Saturday, May 30, 2009
The SEC settled two administrative proceeding involving an undisclosed marketing arrangement between BISYS Fund Services, a mutual fund administrator, and AmSouth Bank (AmSouth), a mutual fund adviser. In one, J. David Huber, former BISYS Fund Services, Inc. (BISYS), president and former chairman of the AmSouth Funds' board of trustees, settled charges that he facilitated the marketing agrement. According to the SEC, acting through Huber and others, BISYS entered into a 1999 side agreement with AmSouth pursuant to which BISYS was to rebate a portion of its administration fee to the fund advisers in exchange for their promise to continue recommending BISYS as an administrator to the funds’ boards of trustees. Following execution of the side agreement, BISYS paid for marketing expenses incurred by the advisers to promote the funds. Occasionally, the fund adviser also used the money dedicated by BISYS to pay expenses unrelated to marketing. Huber executed the 1999 side agreement with AmSouth, on behalf of BISYS. Huber, however, did not disclose either the existence of the 1999 side agreement or its terms to the boards of trustees or shareholders for the AmSouth mutual funds. As part of his settlement, Huber agreed to pay a total of $18,000 in disgorgement and prejudgment interest.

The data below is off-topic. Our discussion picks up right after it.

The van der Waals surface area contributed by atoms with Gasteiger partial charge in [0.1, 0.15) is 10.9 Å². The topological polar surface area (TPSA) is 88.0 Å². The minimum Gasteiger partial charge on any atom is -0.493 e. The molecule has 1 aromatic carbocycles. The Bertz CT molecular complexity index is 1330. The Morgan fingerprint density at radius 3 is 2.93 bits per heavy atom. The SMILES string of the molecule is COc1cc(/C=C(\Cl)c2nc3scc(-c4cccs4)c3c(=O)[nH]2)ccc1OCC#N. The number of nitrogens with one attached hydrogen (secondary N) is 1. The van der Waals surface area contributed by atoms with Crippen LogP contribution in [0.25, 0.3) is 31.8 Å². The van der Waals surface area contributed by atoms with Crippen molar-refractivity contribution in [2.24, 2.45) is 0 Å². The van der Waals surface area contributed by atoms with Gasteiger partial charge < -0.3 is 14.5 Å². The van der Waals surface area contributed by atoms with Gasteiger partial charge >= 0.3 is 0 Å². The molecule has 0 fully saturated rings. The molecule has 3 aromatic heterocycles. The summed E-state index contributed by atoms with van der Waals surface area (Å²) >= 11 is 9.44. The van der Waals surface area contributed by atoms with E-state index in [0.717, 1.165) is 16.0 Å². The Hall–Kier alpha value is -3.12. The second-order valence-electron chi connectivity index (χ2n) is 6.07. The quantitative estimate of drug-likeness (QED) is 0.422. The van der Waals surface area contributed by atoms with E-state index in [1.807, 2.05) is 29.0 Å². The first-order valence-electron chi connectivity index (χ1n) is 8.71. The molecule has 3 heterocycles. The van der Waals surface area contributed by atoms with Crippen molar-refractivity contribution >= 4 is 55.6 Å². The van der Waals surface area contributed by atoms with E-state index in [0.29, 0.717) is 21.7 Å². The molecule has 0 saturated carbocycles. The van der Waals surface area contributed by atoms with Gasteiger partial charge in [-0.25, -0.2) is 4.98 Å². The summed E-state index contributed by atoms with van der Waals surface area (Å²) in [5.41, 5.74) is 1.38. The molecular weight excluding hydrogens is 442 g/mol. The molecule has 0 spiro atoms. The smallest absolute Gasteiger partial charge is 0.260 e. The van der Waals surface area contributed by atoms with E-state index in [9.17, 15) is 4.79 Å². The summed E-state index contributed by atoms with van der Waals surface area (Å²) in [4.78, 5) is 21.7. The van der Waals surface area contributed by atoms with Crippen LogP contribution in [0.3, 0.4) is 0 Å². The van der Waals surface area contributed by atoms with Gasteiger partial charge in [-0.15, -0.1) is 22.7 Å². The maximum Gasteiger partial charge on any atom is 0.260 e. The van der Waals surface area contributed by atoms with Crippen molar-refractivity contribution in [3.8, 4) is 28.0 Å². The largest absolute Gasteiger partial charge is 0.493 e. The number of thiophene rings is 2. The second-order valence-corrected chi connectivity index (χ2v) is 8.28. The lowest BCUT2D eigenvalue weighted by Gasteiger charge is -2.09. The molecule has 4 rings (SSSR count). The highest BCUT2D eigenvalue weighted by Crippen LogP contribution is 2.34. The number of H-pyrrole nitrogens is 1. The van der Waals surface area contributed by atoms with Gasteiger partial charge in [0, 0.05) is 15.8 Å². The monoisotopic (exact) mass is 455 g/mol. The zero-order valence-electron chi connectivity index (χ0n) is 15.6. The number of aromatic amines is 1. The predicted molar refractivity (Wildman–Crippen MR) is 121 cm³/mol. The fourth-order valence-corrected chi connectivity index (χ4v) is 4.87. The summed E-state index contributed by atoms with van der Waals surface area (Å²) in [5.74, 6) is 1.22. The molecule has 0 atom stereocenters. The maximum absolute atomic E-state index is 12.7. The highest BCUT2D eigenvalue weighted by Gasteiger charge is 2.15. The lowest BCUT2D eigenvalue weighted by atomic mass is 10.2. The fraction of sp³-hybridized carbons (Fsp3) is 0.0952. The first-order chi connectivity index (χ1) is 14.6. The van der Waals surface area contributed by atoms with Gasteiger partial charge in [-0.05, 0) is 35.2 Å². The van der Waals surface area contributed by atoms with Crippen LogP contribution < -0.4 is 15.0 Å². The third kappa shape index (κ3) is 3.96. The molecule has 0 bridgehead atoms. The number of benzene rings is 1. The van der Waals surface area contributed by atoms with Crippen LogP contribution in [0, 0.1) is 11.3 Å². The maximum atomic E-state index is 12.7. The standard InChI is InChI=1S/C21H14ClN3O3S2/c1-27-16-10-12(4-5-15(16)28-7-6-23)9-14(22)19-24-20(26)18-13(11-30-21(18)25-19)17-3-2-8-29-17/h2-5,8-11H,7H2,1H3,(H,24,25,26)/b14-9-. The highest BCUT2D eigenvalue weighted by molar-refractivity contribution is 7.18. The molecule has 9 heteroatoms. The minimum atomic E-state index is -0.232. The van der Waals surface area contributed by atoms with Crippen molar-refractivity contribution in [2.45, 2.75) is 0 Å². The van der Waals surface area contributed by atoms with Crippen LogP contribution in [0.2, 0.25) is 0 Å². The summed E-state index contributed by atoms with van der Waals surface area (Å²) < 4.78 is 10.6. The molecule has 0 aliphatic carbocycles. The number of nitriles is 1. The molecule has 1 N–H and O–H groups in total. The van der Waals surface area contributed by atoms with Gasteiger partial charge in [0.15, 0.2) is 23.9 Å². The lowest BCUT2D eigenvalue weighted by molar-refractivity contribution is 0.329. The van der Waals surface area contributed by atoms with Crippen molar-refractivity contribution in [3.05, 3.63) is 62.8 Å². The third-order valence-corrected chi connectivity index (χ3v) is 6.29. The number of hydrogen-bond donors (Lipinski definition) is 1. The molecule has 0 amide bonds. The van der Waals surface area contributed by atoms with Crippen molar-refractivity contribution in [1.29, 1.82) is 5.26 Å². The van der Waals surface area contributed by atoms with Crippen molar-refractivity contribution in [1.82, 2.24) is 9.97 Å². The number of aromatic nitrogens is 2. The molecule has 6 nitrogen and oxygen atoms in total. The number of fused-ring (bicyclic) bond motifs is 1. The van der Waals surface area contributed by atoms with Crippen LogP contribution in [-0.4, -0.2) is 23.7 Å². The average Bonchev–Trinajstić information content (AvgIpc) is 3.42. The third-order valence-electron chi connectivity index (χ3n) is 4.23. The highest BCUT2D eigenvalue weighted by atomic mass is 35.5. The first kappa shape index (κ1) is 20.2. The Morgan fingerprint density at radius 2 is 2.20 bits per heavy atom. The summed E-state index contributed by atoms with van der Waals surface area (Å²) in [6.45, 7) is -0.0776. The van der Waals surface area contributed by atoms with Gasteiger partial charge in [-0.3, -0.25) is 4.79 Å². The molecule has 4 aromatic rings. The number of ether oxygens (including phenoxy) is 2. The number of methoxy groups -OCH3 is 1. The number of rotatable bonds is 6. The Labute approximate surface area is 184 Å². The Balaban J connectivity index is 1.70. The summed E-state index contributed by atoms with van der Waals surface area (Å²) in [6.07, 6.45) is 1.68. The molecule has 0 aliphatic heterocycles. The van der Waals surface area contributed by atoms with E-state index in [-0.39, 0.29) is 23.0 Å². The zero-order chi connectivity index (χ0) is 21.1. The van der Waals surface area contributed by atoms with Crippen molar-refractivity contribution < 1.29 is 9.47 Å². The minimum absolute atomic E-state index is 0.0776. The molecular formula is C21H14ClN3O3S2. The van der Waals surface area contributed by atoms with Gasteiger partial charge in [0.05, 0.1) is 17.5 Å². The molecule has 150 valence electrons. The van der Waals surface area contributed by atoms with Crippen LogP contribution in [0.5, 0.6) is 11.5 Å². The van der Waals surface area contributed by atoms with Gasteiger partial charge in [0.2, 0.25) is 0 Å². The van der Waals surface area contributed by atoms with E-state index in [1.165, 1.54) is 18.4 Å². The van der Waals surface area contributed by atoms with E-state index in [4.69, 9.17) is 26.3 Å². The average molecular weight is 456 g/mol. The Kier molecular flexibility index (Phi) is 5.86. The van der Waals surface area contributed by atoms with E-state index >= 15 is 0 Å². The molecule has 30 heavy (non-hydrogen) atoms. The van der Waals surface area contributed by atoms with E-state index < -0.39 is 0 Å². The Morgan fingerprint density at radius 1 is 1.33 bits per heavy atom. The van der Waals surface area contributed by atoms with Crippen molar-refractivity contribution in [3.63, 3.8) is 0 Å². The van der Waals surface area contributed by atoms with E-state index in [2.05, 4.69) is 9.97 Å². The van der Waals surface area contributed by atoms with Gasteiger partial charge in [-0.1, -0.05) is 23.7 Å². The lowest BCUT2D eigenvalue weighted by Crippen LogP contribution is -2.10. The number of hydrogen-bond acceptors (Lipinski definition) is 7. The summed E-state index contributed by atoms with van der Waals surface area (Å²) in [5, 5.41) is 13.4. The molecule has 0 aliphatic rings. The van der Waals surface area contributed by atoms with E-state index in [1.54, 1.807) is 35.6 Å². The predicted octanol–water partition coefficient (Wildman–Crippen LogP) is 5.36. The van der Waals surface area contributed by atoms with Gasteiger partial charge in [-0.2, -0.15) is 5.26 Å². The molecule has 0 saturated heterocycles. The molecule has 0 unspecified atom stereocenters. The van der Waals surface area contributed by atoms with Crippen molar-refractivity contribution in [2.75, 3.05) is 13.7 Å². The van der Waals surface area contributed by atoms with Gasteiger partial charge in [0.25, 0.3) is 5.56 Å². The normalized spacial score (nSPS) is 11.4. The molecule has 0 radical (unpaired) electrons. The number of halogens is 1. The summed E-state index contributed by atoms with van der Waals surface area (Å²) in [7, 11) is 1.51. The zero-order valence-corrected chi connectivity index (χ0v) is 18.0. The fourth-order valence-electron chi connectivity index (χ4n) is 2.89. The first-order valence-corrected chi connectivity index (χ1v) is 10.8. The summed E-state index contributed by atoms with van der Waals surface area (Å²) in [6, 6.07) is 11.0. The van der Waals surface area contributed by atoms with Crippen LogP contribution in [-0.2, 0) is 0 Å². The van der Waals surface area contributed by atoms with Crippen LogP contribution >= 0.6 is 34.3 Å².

The other proceeding involved an attorney, Melissa M. Hurley, who was senior vice president and general counsel of BISYS from May 1998 to approximately 2002, and executive vice president and general counsel of BISYS from approximately 2002 through 2006. According to the SEC, Hurley reviewed draft side agreements, including AmSouth’s 1999 and 2000 side agreements, and knew that the marketing arrangement should be disclosed to fund trustees and shareholders. Hurley did not disclose the terms of the side agreements to the fund trustees or shareholders. In 2003, Hurley also drafted a disclosure template concerning the marketing arrangements for certain fund shareholders, and reviewed and commented on a disclosure template for certain fund boards of trustees. These disclosure templates did not disclose material facts such as the written nature of the agreements, the exchange of a portion of the administration fee for a recommendation to the fund boards, or the source of funds used for marketing. The SEC charged that Hurley willfully aided and abetted and caused AmSouth Asset Management’s violations of Sections 206(1) and 206(2) of the Advisers Act. As part of her settlement, Hurley agreed to pay $15,000 in disgorgement, prejudgment interest, and a $15,000 civil penalty.